The bones and muscles, together with tendons and ligaments, make up the complex musculoskeletal system upon which the human body depends both to protect its internal organs, and to provide it with mobility and the means to handle objects. Today, if we should encounter a problem with a bone or with one of the associated soft tissues, we can turn to an orthopaedic specialist for help. This, however, was not always the case.
Bone is the product of two processes that continue throughout our lives. Mature bone tissue is continuously being removed by specialised cells known as osteoclasts in a process known as bone resorption. Simultaneously, a second variety of cells called osteoblasts generates new bone tissue to replace it. This process is called ossification. Despite the combined efforts of these two metabolic processes, the results of disease or injury have always drawn the attention of some form of orthopaedic specialist. It is only the extent of their relevant knowledge and skills that have changed over the centuries.
Given their propensity for warfare, plus the absence of any concept regarding health and safety at work, the ancients of Rome, Egypt, and Greece, along with even older civilisations, were exceptionally prone to broken bones. While there is plenty of evidence that the physicians of the time employed primitive splints and casts, their solution was quite often amputation; an option that most probably failed to survive.
However, these early precursors of the modern orthopaedic specialist enjoyed rather more success when using bindings and braces in their attempts to correct spinal deformities in children. Over the centuries, this became a major focus of bone doctors. In fact, it was actually the Greek words “orthos” and “paedia” meaning “child” and “straight” that were eventually adopted to coin the name by which this important discipline of modern medicine is now known.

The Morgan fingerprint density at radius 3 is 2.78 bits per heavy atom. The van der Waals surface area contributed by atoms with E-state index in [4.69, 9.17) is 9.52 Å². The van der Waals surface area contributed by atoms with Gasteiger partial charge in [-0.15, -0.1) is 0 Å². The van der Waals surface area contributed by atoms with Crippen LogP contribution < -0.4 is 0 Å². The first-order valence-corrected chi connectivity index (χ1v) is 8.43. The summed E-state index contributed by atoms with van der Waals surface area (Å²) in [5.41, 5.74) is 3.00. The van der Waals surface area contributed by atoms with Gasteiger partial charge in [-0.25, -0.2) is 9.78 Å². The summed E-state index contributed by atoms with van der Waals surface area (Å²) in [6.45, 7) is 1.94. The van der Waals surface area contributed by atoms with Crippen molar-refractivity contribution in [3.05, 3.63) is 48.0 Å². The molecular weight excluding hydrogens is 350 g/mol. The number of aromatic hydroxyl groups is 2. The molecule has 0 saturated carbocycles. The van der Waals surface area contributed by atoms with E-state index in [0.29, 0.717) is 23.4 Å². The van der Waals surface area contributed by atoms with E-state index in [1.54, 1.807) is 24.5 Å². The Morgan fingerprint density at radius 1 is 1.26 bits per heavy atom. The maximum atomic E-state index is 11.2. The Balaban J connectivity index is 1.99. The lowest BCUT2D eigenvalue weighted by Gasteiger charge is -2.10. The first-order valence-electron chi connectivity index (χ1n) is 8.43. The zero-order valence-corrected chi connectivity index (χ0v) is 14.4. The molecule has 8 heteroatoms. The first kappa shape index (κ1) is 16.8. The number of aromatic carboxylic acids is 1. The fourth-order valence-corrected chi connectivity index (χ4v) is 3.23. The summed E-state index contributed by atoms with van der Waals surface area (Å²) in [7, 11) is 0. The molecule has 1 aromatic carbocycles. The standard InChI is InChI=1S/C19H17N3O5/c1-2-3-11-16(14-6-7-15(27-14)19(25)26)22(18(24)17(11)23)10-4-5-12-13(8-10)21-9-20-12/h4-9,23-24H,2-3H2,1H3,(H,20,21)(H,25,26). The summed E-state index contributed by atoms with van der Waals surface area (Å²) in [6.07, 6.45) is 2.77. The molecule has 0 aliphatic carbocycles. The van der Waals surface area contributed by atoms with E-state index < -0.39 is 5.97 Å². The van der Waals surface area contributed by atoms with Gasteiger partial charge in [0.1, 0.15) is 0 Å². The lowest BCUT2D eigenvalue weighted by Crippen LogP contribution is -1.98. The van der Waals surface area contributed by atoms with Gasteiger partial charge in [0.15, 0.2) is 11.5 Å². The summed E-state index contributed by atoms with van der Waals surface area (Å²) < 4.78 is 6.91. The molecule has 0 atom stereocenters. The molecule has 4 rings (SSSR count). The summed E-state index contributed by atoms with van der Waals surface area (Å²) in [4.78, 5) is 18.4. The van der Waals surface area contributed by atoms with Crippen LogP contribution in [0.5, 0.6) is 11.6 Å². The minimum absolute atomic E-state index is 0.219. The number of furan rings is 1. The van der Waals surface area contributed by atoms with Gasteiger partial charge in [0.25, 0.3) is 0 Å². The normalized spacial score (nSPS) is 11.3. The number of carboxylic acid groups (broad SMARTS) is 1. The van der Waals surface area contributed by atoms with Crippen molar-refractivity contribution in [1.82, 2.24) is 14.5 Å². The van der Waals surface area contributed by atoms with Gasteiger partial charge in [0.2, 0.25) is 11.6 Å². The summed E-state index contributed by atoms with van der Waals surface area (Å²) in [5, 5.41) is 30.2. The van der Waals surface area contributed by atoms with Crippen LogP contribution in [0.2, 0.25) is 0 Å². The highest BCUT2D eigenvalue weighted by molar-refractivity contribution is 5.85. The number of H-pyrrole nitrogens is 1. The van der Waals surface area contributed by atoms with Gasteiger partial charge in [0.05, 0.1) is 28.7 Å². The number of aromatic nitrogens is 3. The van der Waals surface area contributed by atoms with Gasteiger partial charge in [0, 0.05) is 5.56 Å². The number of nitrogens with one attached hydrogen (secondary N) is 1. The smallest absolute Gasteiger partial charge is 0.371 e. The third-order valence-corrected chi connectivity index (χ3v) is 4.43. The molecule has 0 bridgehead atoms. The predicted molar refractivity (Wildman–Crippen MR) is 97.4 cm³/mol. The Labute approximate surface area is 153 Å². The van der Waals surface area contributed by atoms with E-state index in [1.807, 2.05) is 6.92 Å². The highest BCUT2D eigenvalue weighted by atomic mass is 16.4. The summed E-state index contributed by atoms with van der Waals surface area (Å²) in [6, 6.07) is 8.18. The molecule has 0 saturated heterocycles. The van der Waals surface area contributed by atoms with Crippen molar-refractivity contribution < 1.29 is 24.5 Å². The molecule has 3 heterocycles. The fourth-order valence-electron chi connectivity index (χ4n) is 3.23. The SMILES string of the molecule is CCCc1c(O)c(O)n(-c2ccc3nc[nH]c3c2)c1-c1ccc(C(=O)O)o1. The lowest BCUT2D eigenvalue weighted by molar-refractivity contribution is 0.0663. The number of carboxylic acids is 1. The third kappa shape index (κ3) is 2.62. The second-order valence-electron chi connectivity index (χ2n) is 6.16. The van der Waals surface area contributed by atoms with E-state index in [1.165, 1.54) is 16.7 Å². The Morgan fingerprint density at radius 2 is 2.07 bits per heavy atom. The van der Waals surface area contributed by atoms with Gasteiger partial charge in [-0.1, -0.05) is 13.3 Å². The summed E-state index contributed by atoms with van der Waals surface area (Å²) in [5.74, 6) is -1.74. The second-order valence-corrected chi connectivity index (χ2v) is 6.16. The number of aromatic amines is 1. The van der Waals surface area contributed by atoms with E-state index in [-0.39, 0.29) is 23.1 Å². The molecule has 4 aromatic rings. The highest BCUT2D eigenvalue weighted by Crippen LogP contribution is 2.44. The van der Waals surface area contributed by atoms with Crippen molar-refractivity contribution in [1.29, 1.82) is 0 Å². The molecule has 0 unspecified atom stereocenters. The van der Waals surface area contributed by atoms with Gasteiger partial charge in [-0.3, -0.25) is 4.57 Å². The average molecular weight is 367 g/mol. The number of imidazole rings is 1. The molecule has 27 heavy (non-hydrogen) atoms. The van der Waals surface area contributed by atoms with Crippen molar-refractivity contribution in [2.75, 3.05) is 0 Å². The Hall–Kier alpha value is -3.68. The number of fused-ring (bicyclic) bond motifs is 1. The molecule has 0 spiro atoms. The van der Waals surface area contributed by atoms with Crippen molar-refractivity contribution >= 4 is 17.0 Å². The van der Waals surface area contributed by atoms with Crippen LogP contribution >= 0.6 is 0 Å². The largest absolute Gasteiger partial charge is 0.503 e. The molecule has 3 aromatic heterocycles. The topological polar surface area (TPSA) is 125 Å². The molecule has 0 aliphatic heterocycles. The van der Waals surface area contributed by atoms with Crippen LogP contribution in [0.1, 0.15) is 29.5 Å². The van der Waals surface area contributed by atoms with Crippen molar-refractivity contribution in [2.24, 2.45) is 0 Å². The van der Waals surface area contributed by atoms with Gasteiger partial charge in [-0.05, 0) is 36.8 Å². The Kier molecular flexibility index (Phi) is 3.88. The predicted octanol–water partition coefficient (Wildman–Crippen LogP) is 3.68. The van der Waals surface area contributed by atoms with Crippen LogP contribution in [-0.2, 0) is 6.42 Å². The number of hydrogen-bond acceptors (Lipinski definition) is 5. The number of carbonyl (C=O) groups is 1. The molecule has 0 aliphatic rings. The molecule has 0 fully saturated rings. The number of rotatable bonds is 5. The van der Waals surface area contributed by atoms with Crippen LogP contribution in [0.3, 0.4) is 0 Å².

While many of the early physicians learned their trade from others more experienced, they were not qualified in the sense accepted today. Even following the introduction of the first medical school in 11th-century Italy, anyone with a little knowledge could claim to be an orthopaedic specialist, as there was still no legal requirement for qualification or registration. Until this situation eventually changed, the efforts of both physicians and laymen to address problems with the musculoskeletal system were probably best summarised as bone setting.
From the middle ages onwards, ordinary citizens often chose to earn a living as bonesetters, and many became exceptionally skilled at reducing fractures and dislocations. The skills were passed down from parents to children and, given that their fees were cheaper than those of a licensed physician, this led to the establishment of many successful family businesses over the centuries. While the highly qualified orthopaedic specialist of today has long replaced bonesetters across the developed world, their services are still in demand in many of the poorer countries of Asia, Africa, and South America.
The combination of greater knowledge of the musculoskeletal system, new materials, and new technologies has led to numerous important advances in the discipline. No longer limited to treating fractures, dislocations, and spinal deformities, the 21st-century orthopaedic specialists are already able to replace damaged joints with prosthetic ones, while the future promises many even more amazing achievements in this invaluable field.